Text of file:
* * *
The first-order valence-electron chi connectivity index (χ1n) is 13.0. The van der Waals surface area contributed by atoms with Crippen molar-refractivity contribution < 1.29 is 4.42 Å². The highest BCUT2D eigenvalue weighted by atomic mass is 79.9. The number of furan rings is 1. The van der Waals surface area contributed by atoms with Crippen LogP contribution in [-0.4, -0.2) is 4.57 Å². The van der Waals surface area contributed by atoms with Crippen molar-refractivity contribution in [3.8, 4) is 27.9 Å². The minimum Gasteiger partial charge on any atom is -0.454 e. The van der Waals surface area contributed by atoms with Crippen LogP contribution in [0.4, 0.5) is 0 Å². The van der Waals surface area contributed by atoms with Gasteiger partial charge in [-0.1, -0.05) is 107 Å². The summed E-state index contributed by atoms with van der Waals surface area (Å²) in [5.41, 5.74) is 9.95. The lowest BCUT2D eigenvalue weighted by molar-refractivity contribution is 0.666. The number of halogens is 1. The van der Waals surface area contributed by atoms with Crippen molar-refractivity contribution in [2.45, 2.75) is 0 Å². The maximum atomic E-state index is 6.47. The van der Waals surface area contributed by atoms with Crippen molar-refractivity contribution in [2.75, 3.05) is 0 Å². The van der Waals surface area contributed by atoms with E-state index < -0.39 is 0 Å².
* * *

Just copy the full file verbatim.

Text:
The first-order valence-electron chi connectivity index (χ1n) is 13.0. The van der Waals surface area contributed by atoms with Crippen molar-refractivity contribution < 1.29 is 4.42 Å². The highest BCUT2D eigenvalue weighted by atomic mass is 79.9. The number of furan rings is 1. The van der Waals surface area contributed by atoms with Crippen LogP contribution in [-0.4, -0.2) is 4.57 Å². The van der Waals surface area contributed by atoms with Crippen molar-refractivity contribution in [3.8, 4) is 27.9 Å². The minimum Gasteiger partial charge on any atom is -0.454 e. The van der Waals surface area contributed by atoms with Crippen LogP contribution in [0.4, 0.5) is 0 Å². The van der Waals surface area contributed by atoms with Gasteiger partial charge in [-0.1, -0.05) is 107 Å². The summed E-state index contributed by atoms with van der Waals surface area (Å²) in [5.41, 5.74) is 9.95. The lowest BCUT2D eigenvalue weighted by molar-refractivity contribution is 0.666. The number of halogens is 1. The van der Waals surface area contributed by atoms with Crippen molar-refractivity contribution in [2.45, 2.75) is 0 Å². The maximum atomic E-state index is 6.47. The van der Waals surface area contributed by atoms with Crippen molar-refractivity contribution in [2.75, 3.05) is 0 Å². The van der Waals surface area contributed by atoms with E-state index < -0.39 is 0 Å².